Hip to be Square: Tyrone Junior Excels in Rubik’s Cube Speed Solving Competitions


Asher Christine

Junior Zac Jamison

Clearly junior Zac Jamison didn’t grow up in the 1980s, but he has turned an icon of the decade into his passion. The Rubik’s Cube and handheld puzzles like it are enjoying a major resurgence in popularity, fueled by how-to and fan videos on YouTube.  The challenge today is no longer just solving it, but being able to solve it the fastest.

And Zac Jamison is fast.

So fast that he has begun entering competitive tournaments that attract hundreds of the fastest speed solvers in the world.  In just a few short months, Jamison has become a ranked player in the world of competitive speed solving.

His hobby started about nine months ago when he discovered a Rubik’s cube that had been sitting in his bedroom and decided to solve it.

“My aunt got it for me for Christmas a few years ago, but I never really got into it until I saw a video on the world record holder on YouTube,” said Jamison, “After seeing that I decided I wanted to learn how to be that fast.”

On YouTube, Jamison is known as PuzzlingCubes (click the link to see his YouTube channel, and check out one of his tutorials in this story).  He currently has 350+ subscribers, and 1,700+ Instagram followers for possessing a talent few can match: solving really fast.

“I honestly have no idea [why I like it so much], it is just something that clicks with me. I enjoy practicing and sharing my knowledge about it with others that also enjoy it on YouTube,” said Jamison.

In spring of 2016, Jamison went to his first major speed solving competition, the Slow N Steady Spring Event in College Park, Maryland. He placed 145th out of 271 competitors in 3x3x3, 75th out of 85 in 4x4x4, 90th out of 208 in 2x2x2, and 101st out of 173 in pyraminx. To see his results from the competition, click here

Jamison says that he doesn’t have a lot of time to practice since school started, but over the summer he would practice for anywhere from three to five hours a day.

“Setting goals along with learning how to accomplish those goals have allowed me to be where I am today,” said Jamison, “anybody can do it as long as they have the drive to do so.”

“He’s dedicated at what he does, and it has paid off,” said Tyrone High School junior Nick Greene, who has also been into the hobby for about eight months. “Zac’s 2x2x2 skills are some of the best in the world,” said Greene.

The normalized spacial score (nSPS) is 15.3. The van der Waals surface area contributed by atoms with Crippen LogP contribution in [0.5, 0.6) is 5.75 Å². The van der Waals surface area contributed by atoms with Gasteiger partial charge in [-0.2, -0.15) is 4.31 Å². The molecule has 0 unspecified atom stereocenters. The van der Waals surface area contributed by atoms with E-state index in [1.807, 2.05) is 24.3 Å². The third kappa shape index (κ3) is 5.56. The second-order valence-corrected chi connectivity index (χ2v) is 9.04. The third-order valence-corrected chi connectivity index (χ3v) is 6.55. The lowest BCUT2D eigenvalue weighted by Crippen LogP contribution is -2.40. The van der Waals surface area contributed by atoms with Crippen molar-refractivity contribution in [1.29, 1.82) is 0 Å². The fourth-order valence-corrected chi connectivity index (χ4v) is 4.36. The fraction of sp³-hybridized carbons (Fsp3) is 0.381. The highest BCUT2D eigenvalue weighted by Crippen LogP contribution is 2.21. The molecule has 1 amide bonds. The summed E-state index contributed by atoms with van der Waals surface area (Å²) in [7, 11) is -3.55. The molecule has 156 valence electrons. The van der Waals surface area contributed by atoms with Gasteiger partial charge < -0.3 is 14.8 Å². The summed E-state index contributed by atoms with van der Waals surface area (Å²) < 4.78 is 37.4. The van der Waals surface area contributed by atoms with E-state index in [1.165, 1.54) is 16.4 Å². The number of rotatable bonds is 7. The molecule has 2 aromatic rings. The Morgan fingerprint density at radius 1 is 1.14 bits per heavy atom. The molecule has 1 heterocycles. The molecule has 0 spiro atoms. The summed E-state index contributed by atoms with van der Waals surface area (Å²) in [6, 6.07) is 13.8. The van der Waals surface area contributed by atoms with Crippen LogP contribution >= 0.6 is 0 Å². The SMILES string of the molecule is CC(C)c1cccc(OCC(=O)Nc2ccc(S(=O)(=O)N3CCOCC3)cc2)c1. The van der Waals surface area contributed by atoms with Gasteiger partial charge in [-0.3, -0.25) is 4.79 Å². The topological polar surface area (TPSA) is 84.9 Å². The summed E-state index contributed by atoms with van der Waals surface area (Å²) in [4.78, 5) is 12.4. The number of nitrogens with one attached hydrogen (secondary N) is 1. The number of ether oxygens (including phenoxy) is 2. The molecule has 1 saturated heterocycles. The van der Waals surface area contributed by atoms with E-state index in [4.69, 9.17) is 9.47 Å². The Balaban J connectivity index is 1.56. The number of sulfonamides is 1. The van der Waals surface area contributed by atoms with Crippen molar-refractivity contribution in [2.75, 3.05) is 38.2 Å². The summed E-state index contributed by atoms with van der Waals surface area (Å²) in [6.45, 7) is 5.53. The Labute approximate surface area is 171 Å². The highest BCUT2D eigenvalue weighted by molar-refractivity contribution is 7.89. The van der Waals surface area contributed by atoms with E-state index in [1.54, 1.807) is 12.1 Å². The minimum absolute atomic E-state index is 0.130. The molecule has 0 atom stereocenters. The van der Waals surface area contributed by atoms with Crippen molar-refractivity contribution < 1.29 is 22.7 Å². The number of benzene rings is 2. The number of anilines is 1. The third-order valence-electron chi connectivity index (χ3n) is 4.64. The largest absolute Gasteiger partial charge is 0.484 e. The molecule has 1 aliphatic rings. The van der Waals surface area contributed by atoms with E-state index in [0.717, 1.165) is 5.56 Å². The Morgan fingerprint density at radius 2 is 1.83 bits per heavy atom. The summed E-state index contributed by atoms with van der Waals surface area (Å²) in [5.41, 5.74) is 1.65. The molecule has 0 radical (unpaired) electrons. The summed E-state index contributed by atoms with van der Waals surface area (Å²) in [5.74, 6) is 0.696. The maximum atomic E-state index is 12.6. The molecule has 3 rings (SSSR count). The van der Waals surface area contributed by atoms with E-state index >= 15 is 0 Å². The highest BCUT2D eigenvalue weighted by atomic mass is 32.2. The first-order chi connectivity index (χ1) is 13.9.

While most people are familiar with the Rubik’s Cube, in the competitive solving scene there are many other puzzles of different shares and sizes. Jamison competes in several different events, including the 2x2x2 cube, the 3x3x3 cube,  4x4x4 cube, 5x5x5 cube, 6x6x6 cube and 7x7x7 cube along with a few other puzzles like the Skewb, Square-1, Pyraminx, and Megaminx.

Jamison averages about 15 seconds on 3x3x3 cube and only 2.5 seconds on a 2x2x2 cube, which is his best event.

Jamison solves a traditional Rubik’s Cube

The current world record for the 3x3x3 is 4.90 seconds, held by Lucas Etter, who was 14 years old when he set the record last November. Jamsion got to watch Etter solve in person at a competition last spring. Jamison’s personal best time is 10.51 seconds. 

Of course, Jamison would not have got this far without the support of his family. His mom is particularly impressed by his skills.

“I’m in awe of Zac’s talent.  I have no idea where he gets it.  When I was a kid I remember peeling the stickers off my cube and putting them back on the right way.  Zac tries to explain the algorithms and things he looks for as he solves these cubes, and I’m lost.  I think he’s amazing and inspiring.  He’s a great example of how hard work and persistence can pay off.  I can’t express how proud I am of him.  He’s an incredible kid,” said Zac’s mom Renee Jamison.

Jamison hopes to average under 10 seconds on 3×3, and under 2.2 on 2×2 by the end of the school year.

His next competition on October 29 in Severna Park, Maryland. His goal is to make the finals for 2x2x2 and round two for the 3x3x3.

For anyone who would like to get involved in speed solving, Jamison recommends starting by watching tutorials online and practice. 

Lots and lots of practice.